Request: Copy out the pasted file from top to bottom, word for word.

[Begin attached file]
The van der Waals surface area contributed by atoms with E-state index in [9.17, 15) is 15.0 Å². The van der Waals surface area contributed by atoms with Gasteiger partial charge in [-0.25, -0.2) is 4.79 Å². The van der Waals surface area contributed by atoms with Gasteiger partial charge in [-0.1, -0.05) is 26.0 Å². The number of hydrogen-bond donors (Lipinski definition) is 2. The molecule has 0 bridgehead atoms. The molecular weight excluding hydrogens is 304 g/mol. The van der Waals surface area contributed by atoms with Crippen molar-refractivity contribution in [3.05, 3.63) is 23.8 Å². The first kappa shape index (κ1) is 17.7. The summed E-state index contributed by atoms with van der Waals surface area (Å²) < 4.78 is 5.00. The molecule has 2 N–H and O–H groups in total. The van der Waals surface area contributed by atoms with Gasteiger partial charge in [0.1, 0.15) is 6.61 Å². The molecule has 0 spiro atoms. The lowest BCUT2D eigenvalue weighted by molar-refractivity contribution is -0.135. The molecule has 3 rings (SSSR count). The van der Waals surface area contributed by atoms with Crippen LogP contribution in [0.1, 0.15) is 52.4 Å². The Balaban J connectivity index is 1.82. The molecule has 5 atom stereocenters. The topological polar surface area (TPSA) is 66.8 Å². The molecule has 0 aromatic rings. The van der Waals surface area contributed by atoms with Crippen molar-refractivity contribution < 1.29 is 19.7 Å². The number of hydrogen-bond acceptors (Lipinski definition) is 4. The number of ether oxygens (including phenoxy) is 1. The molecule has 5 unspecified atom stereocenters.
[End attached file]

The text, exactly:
The van der Waals surface area contributed by atoms with E-state index in [9.17, 15) is 15.0 Å². The van der Waals surface area contributed by atoms with Gasteiger partial charge in [-0.25, -0.2) is 4.79 Å². The van der Waals surface area contributed by atoms with Gasteiger partial charge in [-0.1, -0.05) is 26.0 Å². The number of hydrogen-bond donors (Lipinski definition) is 2. The molecule has 0 bridgehead atoms. The molecular weight excluding hydrogens is 304 g/mol. The van der Waals surface area contributed by atoms with Crippen molar-refractivity contribution in [3.05, 3.63) is 23.8 Å². The first kappa shape index (κ1) is 17.7. The summed E-state index contributed by atoms with van der Waals surface area (Å²) < 4.78 is 5.00. The molecule has 2 N–H and O–H groups in total. The van der Waals surface area contributed by atoms with Gasteiger partial charge in [0.1, 0.15) is 6.61 Å². The molecule has 0 spiro atoms. The lowest BCUT2D eigenvalue weighted by molar-refractivity contribution is -0.135. The molecule has 3 rings (SSSR count). The van der Waals surface area contributed by atoms with Crippen LogP contribution in [0.1, 0.15) is 52.4 Å². The Balaban J connectivity index is 1.82. The molecule has 5 atom stereocenters. The topological polar surface area (TPSA) is 66.8 Å². The molecule has 0 aromatic rings. The van der Waals surface area contributed by atoms with Crippen molar-refractivity contribution < 1.29 is 19.7 Å². The number of hydrogen-bond acceptors (Lipinski definition) is 4. The number of ether oxygens (including phenoxy) is 1. The molecule has 5 unspecified atom stereocenters.